Gothic Tattoo Designs
Gothic tattoo designs are as popular as the Gothic culture. However, gothic is not about blood, darkness and vampires. The problem is that it means too many things to many people that it has become undefinable. Some things that people consider to be Soth (Marillyn Manson, cutting) are not really Goth. There are a lot of people who are really Goth but refuse to be labelled Goth. This post will be concerned about contemporary culture as that will require a longer post and should most likely be for another site. For your Gothic Tattoos, you might want to check out the most popular Gothic paintings.
Gothic Tattoo #1: Simon Maritini’s The Annunciation with St. Margaret and St. Ansanus, 1333
Gothic paintings didn’t appear until about 50 years after Gothic architecture and sculpture. There is also much discussion on how it appeared but one thing is clear. There are very few established Gothic painters. Simon Mritini is one of them. Worth checking out for your Gothic Tattoos. Unlike Florentine art, gothic was known for its being soft in colors that are often mistaken for the lack of emotion. This is probably where contemporary Goths get the idea that their faces should be stoic all the time.
Gothic Tattoo #2: Ducio’s Christ Entering Jerusalem
The painting was originally drawn by Giotto but Ducio reinterpreted it using his Gothic style. Ducio’s Gothic style shied away from realistic features. He intentionally distorted the images by making humans more elongated and pointed. He also intentionally made the colors of the images in the foreground to make it appear as if it is popping out of the painting. There is also an effort to make it appear as if the figures are floating by putting the viewers above the scene. This is most likely where contemporary Gothic followers with Gothic Tattoos get their fascination on distorted images.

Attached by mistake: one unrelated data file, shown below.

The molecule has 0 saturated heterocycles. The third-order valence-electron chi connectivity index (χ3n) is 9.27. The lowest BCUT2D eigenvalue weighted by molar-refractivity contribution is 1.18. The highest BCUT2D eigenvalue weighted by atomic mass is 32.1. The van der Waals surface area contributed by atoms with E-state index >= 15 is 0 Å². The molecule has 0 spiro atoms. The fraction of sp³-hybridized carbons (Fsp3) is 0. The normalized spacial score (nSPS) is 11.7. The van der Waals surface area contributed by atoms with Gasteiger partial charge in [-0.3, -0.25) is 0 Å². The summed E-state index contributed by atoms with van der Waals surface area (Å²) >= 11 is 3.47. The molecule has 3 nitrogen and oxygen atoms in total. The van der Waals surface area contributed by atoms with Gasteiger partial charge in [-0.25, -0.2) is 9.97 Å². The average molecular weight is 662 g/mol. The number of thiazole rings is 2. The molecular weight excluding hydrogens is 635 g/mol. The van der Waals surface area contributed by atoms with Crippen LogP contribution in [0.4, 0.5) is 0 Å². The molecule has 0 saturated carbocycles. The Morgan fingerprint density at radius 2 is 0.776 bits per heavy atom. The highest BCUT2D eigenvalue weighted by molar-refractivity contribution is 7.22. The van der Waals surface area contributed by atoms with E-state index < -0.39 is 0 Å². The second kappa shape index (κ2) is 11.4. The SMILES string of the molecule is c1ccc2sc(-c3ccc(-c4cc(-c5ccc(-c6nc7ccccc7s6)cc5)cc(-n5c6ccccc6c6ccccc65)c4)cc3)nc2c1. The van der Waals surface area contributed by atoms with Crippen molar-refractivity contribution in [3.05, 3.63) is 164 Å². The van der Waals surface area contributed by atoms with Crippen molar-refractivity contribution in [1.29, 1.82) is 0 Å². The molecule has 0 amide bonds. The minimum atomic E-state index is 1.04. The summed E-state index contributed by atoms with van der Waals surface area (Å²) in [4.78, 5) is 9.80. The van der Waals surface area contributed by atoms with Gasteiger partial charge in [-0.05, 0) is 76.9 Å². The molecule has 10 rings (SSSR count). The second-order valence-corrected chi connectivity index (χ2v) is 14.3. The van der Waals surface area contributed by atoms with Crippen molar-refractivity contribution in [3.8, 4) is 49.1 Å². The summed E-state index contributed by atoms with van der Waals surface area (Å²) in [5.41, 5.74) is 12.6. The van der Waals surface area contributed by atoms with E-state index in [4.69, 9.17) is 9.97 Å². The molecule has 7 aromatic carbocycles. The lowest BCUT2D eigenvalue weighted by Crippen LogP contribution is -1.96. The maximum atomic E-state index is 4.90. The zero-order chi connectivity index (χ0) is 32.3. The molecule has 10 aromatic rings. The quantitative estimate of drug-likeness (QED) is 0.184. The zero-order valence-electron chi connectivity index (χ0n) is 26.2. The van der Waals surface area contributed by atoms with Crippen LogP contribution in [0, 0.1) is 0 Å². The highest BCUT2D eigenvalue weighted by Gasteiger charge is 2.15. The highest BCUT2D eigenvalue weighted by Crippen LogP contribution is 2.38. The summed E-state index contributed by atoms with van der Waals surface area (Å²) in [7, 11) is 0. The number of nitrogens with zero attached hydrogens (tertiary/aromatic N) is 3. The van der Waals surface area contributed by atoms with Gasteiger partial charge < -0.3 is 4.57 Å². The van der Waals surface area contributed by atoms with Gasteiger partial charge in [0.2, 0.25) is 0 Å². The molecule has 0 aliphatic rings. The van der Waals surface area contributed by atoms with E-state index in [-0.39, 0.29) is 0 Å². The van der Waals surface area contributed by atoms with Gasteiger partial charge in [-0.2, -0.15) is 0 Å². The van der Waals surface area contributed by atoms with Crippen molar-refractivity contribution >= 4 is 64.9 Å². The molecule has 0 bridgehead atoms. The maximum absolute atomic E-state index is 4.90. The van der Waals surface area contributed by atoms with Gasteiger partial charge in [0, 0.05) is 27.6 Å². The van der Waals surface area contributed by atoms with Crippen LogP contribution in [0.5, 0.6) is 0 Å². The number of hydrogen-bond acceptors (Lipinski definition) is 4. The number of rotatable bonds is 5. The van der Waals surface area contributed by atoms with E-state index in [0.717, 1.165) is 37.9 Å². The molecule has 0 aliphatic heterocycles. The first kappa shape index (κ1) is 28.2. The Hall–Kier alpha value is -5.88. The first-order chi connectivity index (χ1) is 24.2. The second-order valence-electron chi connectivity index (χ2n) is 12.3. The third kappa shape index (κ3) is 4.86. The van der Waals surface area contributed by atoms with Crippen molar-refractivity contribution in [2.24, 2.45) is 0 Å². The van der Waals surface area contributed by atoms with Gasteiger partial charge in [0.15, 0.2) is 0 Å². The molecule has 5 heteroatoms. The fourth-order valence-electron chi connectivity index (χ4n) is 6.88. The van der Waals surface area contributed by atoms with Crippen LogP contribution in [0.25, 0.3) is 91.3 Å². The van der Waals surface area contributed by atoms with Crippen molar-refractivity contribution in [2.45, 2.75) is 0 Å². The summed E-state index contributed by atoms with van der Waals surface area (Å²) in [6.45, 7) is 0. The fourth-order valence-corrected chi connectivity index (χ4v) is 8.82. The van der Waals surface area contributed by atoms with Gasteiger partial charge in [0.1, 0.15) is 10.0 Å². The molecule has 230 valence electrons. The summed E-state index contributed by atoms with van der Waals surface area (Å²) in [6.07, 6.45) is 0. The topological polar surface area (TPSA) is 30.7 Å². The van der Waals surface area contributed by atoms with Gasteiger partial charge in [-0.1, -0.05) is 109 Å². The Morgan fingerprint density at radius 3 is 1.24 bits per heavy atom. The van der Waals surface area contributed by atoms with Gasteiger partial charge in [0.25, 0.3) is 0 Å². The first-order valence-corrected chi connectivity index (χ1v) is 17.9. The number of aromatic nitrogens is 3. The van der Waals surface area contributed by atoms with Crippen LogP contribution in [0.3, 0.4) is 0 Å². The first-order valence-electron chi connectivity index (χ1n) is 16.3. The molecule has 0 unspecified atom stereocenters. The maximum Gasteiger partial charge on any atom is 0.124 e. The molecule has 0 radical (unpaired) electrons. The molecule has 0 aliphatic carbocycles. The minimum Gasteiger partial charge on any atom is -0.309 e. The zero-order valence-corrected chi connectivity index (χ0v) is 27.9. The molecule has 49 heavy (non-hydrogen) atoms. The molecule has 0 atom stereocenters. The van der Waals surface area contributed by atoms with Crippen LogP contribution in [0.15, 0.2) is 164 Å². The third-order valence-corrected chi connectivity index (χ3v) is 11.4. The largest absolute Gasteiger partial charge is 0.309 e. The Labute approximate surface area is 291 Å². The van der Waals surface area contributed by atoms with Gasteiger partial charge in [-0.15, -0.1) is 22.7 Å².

Gothic Tattoo #3: Cimabue’s Madonna Enthroned
This is the one is look the darkest of all the art pieces on this list. The color of the figures are considerably darker than the traditional portrayal of Mother Mary and even young Jesus Christ is dark. The base coloring is also dark which makes the background brown rather than white. The color of the robe that Mary is wearing is also black which is similar to many Gothic Tattoos. This might be the main influence of many contemporary supporters of Gothic. The love for black clothes and black make up is very visible on this piece.
Gothic Tattoo #4: Giotto’s Lamentation (The Mourning of Christ)
Unlike other Gothic artists, Giotto’s style is more realistic. He lifts from the reality of the natural environment and that includes capturing the intricacy of the natural environment. This may be a little puzzling because his style includes colors and brightness and life which are not common among Gothic Tattoos. All of those things are absent on contemporary gothic culture.
It is a little difficult to determine what is and is not gothic in this day and age but it pays to know the origin of the culture you claim to support before you begin inking yourself with gothic tattoos that may not actually be gothic.